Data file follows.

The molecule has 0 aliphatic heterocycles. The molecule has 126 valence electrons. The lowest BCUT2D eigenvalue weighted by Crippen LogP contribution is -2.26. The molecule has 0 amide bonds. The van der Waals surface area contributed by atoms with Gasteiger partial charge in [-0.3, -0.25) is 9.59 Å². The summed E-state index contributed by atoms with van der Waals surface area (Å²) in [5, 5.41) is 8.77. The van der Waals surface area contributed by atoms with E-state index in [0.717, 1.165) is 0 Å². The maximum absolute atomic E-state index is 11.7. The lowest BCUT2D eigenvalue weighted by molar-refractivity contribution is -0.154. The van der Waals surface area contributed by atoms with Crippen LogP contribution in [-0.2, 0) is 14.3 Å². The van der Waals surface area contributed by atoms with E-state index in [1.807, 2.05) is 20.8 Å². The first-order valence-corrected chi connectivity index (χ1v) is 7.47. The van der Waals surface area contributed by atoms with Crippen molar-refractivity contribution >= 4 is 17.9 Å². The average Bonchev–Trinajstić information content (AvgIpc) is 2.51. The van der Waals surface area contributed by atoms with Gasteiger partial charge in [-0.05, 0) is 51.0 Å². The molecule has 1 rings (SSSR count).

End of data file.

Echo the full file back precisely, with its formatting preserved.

The molecule has 0 aliphatic heterocycles. The molecule has 126 valence electrons. The lowest BCUT2D eigenvalue weighted by Crippen LogP contribution is -2.26. The molecule has 0 amide bonds. The van der Waals surface area contributed by atoms with Gasteiger partial charge in [-0.3, -0.25) is 9.59 Å². The summed E-state index contributed by atoms with van der Waals surface area (Å²) in [5, 5.41) is 8.77. The van der Waals surface area contributed by atoms with E-state index in [0.717, 1.165) is 0 Å². The maximum absolute atomic E-state index is 11.7. The lowest BCUT2D eigenvalue weighted by molar-refractivity contribution is -0.154. The van der Waals surface area contributed by atoms with Crippen LogP contribution in [-0.2, 0) is 14.3 Å². The van der Waals surface area contributed by atoms with E-state index in [1.807, 2.05) is 20.8 Å². The first-order valence-corrected chi connectivity index (χ1v) is 7.47. The van der Waals surface area contributed by atoms with Crippen molar-refractivity contribution >= 4 is 17.9 Å². The average Bonchev–Trinajstić information content (AvgIpc) is 2.51. The van der Waals surface area contributed by atoms with Gasteiger partial charge in [-0.05, 0) is 51.0 Å². The molecule has 1 rings (SSSR count).